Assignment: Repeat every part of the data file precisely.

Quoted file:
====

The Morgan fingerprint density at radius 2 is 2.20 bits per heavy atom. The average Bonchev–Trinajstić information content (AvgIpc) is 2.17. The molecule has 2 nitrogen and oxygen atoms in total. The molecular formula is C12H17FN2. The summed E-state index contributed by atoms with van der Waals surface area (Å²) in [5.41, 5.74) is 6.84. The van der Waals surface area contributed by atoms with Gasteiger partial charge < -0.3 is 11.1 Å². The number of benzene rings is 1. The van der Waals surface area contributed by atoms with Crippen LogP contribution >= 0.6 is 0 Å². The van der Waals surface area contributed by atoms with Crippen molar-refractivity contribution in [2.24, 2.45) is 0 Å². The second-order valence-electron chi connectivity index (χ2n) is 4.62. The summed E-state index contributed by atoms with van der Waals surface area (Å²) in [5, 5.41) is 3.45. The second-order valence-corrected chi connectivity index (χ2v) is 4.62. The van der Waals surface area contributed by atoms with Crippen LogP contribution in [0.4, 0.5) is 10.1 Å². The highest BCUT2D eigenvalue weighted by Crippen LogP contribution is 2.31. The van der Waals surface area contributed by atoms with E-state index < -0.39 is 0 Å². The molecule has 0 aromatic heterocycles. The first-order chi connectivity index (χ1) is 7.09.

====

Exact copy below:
The Morgan fingerprint density at radius 2 is 2.20 bits per heavy atom. The average Bonchev–Trinajstić information content (AvgIpc) is 2.17. The molecule has 2 nitrogen and oxygen atoms in total. The molecular formula is C12H17FN2. The summed E-state index contributed by atoms with van der Waals surface area (Å²) in [5.41, 5.74) is 6.84. The van der Waals surface area contributed by atoms with Gasteiger partial charge < -0.3 is 11.1 Å². The number of benzene rings is 1. The van der Waals surface area contributed by atoms with Crippen LogP contribution >= 0.6 is 0 Å². The van der Waals surface area contributed by atoms with Crippen molar-refractivity contribution in [2.24, 2.45) is 0 Å². The second-order valence-electron chi connectivity index (χ2n) is 4.62. The summed E-state index contributed by atoms with van der Waals surface area (Å²) in [5, 5.41) is 3.45. The second-order valence-corrected chi connectivity index (χ2v) is 4.62. The van der Waals surface area contributed by atoms with Crippen LogP contribution in [0.4, 0.5) is 10.1 Å². The highest BCUT2D eigenvalue weighted by Crippen LogP contribution is 2.31. The van der Waals surface area contributed by atoms with E-state index < -0.39 is 0 Å². The molecule has 0 aromatic heterocycles. The first-order chi connectivity index (χ1) is 7.09.